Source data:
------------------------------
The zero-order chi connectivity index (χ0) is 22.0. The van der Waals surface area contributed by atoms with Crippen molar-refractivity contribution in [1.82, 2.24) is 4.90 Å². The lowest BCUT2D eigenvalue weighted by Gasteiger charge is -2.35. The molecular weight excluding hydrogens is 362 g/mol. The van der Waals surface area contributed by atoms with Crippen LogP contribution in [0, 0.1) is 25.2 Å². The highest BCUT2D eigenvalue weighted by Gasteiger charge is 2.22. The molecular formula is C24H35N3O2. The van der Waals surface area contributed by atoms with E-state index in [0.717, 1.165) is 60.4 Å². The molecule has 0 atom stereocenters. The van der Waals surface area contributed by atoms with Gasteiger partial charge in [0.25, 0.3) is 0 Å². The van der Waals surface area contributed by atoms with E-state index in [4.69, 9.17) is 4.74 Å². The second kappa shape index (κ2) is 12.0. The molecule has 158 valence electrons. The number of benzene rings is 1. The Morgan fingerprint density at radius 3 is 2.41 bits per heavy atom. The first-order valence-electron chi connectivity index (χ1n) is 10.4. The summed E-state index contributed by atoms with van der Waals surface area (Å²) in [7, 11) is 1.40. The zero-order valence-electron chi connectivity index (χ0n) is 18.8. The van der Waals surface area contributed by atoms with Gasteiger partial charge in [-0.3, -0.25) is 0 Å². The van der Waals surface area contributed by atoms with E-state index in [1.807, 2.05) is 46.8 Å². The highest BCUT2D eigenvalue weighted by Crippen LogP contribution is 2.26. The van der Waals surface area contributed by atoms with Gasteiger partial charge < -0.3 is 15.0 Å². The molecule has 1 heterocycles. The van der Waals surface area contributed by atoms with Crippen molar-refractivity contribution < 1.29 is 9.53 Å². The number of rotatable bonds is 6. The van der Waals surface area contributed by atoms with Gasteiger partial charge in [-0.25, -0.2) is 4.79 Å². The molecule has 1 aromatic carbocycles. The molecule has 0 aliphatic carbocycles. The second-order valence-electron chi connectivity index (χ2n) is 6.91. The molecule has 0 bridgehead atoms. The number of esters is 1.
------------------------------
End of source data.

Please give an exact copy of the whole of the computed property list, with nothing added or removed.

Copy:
The zero-order chi connectivity index (χ0) is 22.0. The van der Waals surface area contributed by atoms with Crippen molar-refractivity contribution in [1.82, 2.24) is 4.90 Å². The lowest BCUT2D eigenvalue weighted by Gasteiger charge is -2.35. The molecular weight excluding hydrogens is 362 g/mol. The van der Waals surface area contributed by atoms with Crippen LogP contribution in [0, 0.1) is 25.2 Å². The highest BCUT2D eigenvalue weighted by Gasteiger charge is 2.22. The molecular formula is C24H35N3O2. The van der Waals surface area contributed by atoms with E-state index in [0.717, 1.165) is 60.4 Å². The molecule has 0 atom stereocenters. The van der Waals surface area contributed by atoms with Gasteiger partial charge in [0.25, 0.3) is 0 Å². The van der Waals surface area contributed by atoms with E-state index in [4.69, 9.17) is 4.74 Å². The second kappa shape index (κ2) is 12.0. The molecule has 158 valence electrons. The number of benzene rings is 1. The Morgan fingerprint density at radius 3 is 2.41 bits per heavy atom. The first-order valence-electron chi connectivity index (χ1n) is 10.4. The summed E-state index contributed by atoms with van der Waals surface area (Å²) in [7, 11) is 1.40. The zero-order valence-electron chi connectivity index (χ0n) is 18.8. The van der Waals surface area contributed by atoms with Gasteiger partial charge in [-0.3, -0.25) is 0 Å². The van der Waals surface area contributed by atoms with E-state index in [1.807, 2.05) is 46.8 Å². The highest BCUT2D eigenvalue weighted by Crippen LogP contribution is 2.26. The van der Waals surface area contributed by atoms with Gasteiger partial charge < -0.3 is 15.0 Å². The molecule has 1 heterocycles. The van der Waals surface area contributed by atoms with Crippen molar-refractivity contribution < 1.29 is 9.53 Å². The number of rotatable bonds is 6. The van der Waals surface area contributed by atoms with Gasteiger partial charge in [-0.25, -0.2) is 4.79 Å². The molecule has 1 aromatic carbocycles. The molecule has 0 aliphatic carbocycles. The second-order valence-electron chi connectivity index (χ2n) is 6.91. The molecule has 0 bridgehead atoms. The number of esters is 1.